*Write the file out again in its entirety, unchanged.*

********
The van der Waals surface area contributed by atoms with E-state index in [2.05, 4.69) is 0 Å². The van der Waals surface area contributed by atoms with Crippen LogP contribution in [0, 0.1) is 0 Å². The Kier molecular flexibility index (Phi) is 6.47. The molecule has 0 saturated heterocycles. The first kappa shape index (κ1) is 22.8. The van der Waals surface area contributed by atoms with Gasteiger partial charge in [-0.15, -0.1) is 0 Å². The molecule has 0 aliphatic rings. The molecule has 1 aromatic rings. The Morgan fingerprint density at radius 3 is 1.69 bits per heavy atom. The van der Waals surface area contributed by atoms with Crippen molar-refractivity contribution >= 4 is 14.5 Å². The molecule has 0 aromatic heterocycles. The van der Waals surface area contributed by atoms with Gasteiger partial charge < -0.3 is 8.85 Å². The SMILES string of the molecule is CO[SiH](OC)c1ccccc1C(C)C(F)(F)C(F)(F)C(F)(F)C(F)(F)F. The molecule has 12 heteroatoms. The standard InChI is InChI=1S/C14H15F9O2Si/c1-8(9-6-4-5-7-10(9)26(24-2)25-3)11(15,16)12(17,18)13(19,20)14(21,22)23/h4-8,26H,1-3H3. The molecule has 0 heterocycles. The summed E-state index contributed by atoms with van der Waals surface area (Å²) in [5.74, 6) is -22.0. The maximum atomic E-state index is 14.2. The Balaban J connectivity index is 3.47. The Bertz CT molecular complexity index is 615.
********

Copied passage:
The van der Waals surface area contributed by atoms with E-state index in [2.05, 4.69) is 0 Å². The van der Waals surface area contributed by atoms with Crippen LogP contribution in [0, 0.1) is 0 Å². The Kier molecular flexibility index (Phi) is 6.47. The molecule has 0 saturated heterocycles. The first kappa shape index (κ1) is 22.8. The van der Waals surface area contributed by atoms with Gasteiger partial charge in [-0.15, -0.1) is 0 Å². The molecule has 0 aliphatic rings. The molecule has 1 aromatic rings. The Morgan fingerprint density at radius 3 is 1.69 bits per heavy atom. The van der Waals surface area contributed by atoms with Crippen molar-refractivity contribution >= 4 is 14.5 Å². The molecule has 0 aromatic heterocycles. The van der Waals surface area contributed by atoms with Gasteiger partial charge < -0.3 is 8.85 Å². The SMILES string of the molecule is CO[SiH](OC)c1ccccc1C(C)C(F)(F)C(F)(F)C(F)(F)C(F)(F)F. The molecule has 12 heteroatoms. The standard InChI is InChI=1S/C14H15F9O2Si/c1-8(9-6-4-5-7-10(9)26(24-2)25-3)11(15,16)12(17,18)13(19,20)14(21,22)23/h4-8,26H,1-3H3. The molecule has 0 heterocycles. The summed E-state index contributed by atoms with van der Waals surface area (Å²) in [5.74, 6) is -22.0. The maximum atomic E-state index is 14.2. The Balaban J connectivity index is 3.47. The Bertz CT molecular complexity index is 615.